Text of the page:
SARATOGA SPRINGS, N.Y. -- Saratoga Race Course and the Travers Stakes really don't need anyone or anything. Just open the place, and lots of fans are there to watch a field with lots of quality.
And six days ago, because of an occurrence some 3,000 miles away, the historic track and its premier race got even more help.
Best Pal, a 3-year-old, beat the nation's best older horses in the Pacific Classic at Del Mar Race Course in California. With the upset, tomorrow's 122nd Travers suddenly took on added meaning: It could well be the most important horse race so far this year.
"It's the best Travers I've seen, and I've been coming up here since 1976," said Leon Blusiewicz, a Maryland native and resident who will saddle Tong Po in the race. "Everybody in the know considered these horses to be a good crop."
Six 3-year-olds were entered today for the $1 million Travers, and except for Tong Po, every colt has credentials that would not result in avictory being labeled an upset. A crowd to threaten the Travers record is expected, and added millions will watch on ABC (channels 13, 7).
Before the Pacific Classic, just how the current crop of 3-year-olds matched up with older horses was, as usual, suspect. Now that Best Pal has proved the crop's top runners to be competitive, the Travers is a critical confrontation not only within their own group, but for all horses. It is the last time the familiar rivals will clash before the $3 million Breeders' Cup Classic at Churchill Downs on Nov. 2.
"It's a very competitive race," said trainer Frank Brothers, who will saddle Hansel as second morning-line choice to Strike the Gold. "We've got the top 3-year-olds, and if they all show up with their best races, it should be pretty special to see. It doesn't have to be that the winner is the [Eclipse Award] champion, but it could be that way."
Best Pal was one of the Big Four leading to the Kentucky Derby in May. He finished behind two of the Big Four in the first two legs of the Triple Crown -- second to Strike the Gold in the Derby, then fifth behind Hansel in the Preakness. Hansel also won the Belmont.
Although Best Pal and the other Big Four member, Fly So Free, were Triple Crown duds, they have resurfaced as bona-fide contenders for top 3-year-old honors. Fly So Free defeated Strike the Gold in the 1 1/8 -mile Jim Dandy Stakes at Saratoga nearly three weeks ago.
After Fly So Free ran fifth in the Derby, trainer Scotty Schulhofer said he thought the colt's optimum distance to be 1 1/8 miles, and no farther. He is still unsure whether Fly So Free can handle the Travers' 1 1/4 miles.
"If he can get the mile and a quarter, he can," he said. "If not, he'll get beat."
The Mid-Summer Derby, as the race is known, sets up rather predictably.
Fly So Free, along with Hansel, figures to stalk the early pace behind Corporate Report, a habitual front-runner who has earned $467,908 without winning a stakes event.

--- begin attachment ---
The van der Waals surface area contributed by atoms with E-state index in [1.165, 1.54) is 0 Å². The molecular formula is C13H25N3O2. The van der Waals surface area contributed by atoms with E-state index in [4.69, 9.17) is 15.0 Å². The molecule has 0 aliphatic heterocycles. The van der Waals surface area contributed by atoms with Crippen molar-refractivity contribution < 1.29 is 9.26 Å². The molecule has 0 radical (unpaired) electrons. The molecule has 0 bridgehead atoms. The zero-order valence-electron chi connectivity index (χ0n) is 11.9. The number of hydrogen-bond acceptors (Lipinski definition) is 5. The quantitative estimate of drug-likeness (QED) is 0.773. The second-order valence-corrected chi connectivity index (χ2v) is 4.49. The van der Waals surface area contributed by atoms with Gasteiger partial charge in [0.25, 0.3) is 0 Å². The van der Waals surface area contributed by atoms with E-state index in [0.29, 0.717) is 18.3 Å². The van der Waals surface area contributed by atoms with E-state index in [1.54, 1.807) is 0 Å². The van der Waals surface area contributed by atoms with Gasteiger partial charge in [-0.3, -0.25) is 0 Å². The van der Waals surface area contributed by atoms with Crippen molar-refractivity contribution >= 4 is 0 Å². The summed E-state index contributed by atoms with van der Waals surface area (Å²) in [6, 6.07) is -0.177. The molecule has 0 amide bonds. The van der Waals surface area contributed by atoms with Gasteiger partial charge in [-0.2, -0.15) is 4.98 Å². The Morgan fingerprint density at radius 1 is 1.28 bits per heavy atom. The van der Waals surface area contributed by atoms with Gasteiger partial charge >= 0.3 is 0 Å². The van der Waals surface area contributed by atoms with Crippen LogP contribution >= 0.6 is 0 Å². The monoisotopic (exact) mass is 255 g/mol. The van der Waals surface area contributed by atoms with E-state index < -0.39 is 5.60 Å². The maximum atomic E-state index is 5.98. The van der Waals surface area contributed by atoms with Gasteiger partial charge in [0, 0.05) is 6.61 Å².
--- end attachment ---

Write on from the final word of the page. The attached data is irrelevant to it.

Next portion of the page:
Behind the front flight should be Tong Po. "We'll be fourth," agreed Blusiewicz.
Tong Po, owned by Bob and Lorraine Quinichett of Silver Spring, has started just once since winning the Tesio Stakes at Pimlico Race Course in March at 31-1 odds; he finished fifth by nearly 10 lengths in the Jim Dandy. The Private Account colt bucked shins after his Tesio win, and Blusiewicz immediately began pointing for the Jim Dandy and Travers.
The colt will be ridden by Chris Antley, who flip-flopped with Angel Cordero when Cordero replaced him aboard Strike the Gold. Blusiewicz, dissatisfied with Cordero's Jim Dandy ride, said the veteran jockey "was history anyway. Chris came by the barn after Nick fired him and I gave him the mount."
Trailing the field in the early stages will be Strike the Gold and Lost Mountain.
Lost Mountain was an unheralded long shot in the Derby and ran 12th with a rough trip. He since has blossomed, sandwiching victories in the Peter Pan, Dwyer and Haskell Invitational around a loss in the Belmont Stakes. In the Haskell at Monmouth Park, he caught Corporate Report in the final strides while Hansel, making his first start since the Belmont, labored 13 lengths behind.
Lost Mountain, a prototypical late bloomer, has "always been good," said trainer Tom Bohannon. "But I think he's improved mentally. Winning his last three of four has helped in that respect."
NOTES: Although rain soaked the Saratoga area yesterday, partly sunny skies and a high of 85 is forecast for tomorrow. Good weather could help break the Travers record attendance of 50,359, set in 1978 when Alydar beat Affirmed via disqualification. The all-time Saratoga record is 53,561, set on Aug. 27, 1989, an umbrella giveaway day. . . . Of the past 121 runnings, 46 have been contested on an off track. . . . The last Horse of the Year, Derby winner and Preakness winner to run in the Travers was Alysheba, sixth in 1987. . . . The Travers is the oldest major stakes race for 3-year-olds in the United State. It is named for William R. Travers, the first president of the track. . . . Four of the 6 jockeys in tomorrow's Travers have won the race; only Antley and Jose Santos have not. Craig Perret, who rides Lost Mountain, won last year with Rhythm. . . . The Haskell has been the prior start for 3 of the past 5 Travers winners: Wise Times (1986), Forty Niner (1988) and Rhythm.